The Chinese Nationalist Party (KMT) caucus yesterday demanded that CPC Corp chairman Derek Chen (陳金德) and Taiwan Power Co (Taipower) officials step down to take responsibility for Tuesday’s blackouts that affected 6.68 million homes and offices nationwide.
The caucus also demanded that Premier Lin Chuan (林全) brief lawmakers about the government’s energy policy and how it plans to ensure steady power supply, or resign.
The power failure is the most severe since 1999, affecting not just households, but also companies in the Jhunan Science Park and Tai Yuen Hi-Tech Industrial Park in Hsinchu County, KMT caucus secretary-general Lin Wei-chou (林為洲) told a news conference at the legislature.
Photo: Cheng Hung-ta, Taipei Times
The KMT is being “nice” to Lin Chuan by offering him a chance to make a presentation instead of asking him to step down, Lin Wei-chou said.
The KMT respects the Democratic Progressive Party’s (DPP) stance against nuclear energy, but the DPP administration should propose accompanying measures to assure the public that would be no power cuts, outages and rationing before 2025, when the DPP expects to attain its goal of a “nuclear-free homeland,” he said.
Minister of Economic Affairs Lee Chih-kung (李世光) was a scapegoat for Tuesday’s technical error that caused the Datan Natural Gas Power Plant to temporarily go offline, KMT caucus vice secretary-general Wang Hui-mei (王惠美) said, demanding that Chen resign.
“Chen said that he would take full responsibility for the power failure, but all he has done is order that an investigation be launched, which shows that he is clinging on to his post,” Wang said.
She accused DPP caucus whip Ker Chien-ming (柯建銘) of naming his secretary as the chief director at Lee’s office, where several other DPP lawmakers have also embedded their secretaries to influence the ministry’s policies, making Lee the DPP’s “puppet.”
“No wonder the nation’s economic policies have faltered. No wonder the power supply was hindered,” she said.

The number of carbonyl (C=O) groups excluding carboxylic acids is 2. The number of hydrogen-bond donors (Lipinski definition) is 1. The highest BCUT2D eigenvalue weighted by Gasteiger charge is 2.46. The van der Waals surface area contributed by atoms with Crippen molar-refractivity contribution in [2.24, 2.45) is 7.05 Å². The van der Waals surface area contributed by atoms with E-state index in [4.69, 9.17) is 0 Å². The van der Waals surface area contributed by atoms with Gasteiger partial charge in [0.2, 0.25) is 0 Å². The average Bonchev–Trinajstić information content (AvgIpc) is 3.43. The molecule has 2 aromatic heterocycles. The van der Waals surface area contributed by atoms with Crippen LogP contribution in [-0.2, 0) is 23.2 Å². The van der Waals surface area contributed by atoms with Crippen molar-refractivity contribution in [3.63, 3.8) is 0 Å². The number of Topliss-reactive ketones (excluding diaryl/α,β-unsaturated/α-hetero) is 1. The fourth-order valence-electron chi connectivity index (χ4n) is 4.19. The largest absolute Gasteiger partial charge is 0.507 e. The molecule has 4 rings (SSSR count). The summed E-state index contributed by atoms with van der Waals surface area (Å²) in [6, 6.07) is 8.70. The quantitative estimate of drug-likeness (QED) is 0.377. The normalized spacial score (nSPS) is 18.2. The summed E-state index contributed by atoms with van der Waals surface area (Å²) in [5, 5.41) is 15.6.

Wang said the public suffered losses of at least NT$2 billion (US$65.9 million), urging President Tsai Ing-wen’s (蔡英文) administration to offer compensation to people affected by the power outages.
KMT Legislator John Wu (吳志揚) echoed Wang’s remarks, calling on the government to allow food stalls, technology firms and people injured due to failing traffic signals to apply for compensation.
Tuesday’s incident was allegedly caused by human error, which shows that the nation’s power supply network is so vulnerable that it has become a national security issue, Wu said.
“Apologizing will not stop entrepreneurs from leaving Taiwan after yesterday’s [Tuesday’s] incident, nor will it solve problems faced by ordinary users,” KMT vice secretary-general Lee Yen-hsiu (李彥秀) said.
Tsai and Lin Chuan should explain the nation’s energy policy before proposed budgets for the Forward-looking Infrastructure Development Program are reviewed in the extraordinary session, she said.
“Without safe and steady power supply, there cannot be a forward-looking program, since the program includes many projects to build rail systems and develop innovative sectors,” she said.
Meanwhile, members of the New Party rallied in front of the legislature, demanding that Lin Chuan step down over the outages.
Lin Chuan said in an interview on Friday last week that Taipower can “forget about” its plans to resume work on the Fourth Nuclear Power Plant in New Taipei City’s Gongliao District (貢寮) and delay the decommissioning of the Jinshan, Guosheng and Maanshan nuclear power plants, New Party spokesman Wang Ping-chung (王炳忠) said.
The president on Tuesday offered an apology on Facebook, blaming the outages on “vulnerable” power grids and pledged to establish independent power plants that supply “green” energy.
However, both Lin Chuan’s and Tsai’s remarks evaded the problem of insufficient energy reserves, which was the core issue with the nation’s energy supply and the main reason behind Tuesday’s blackout, Wang said.
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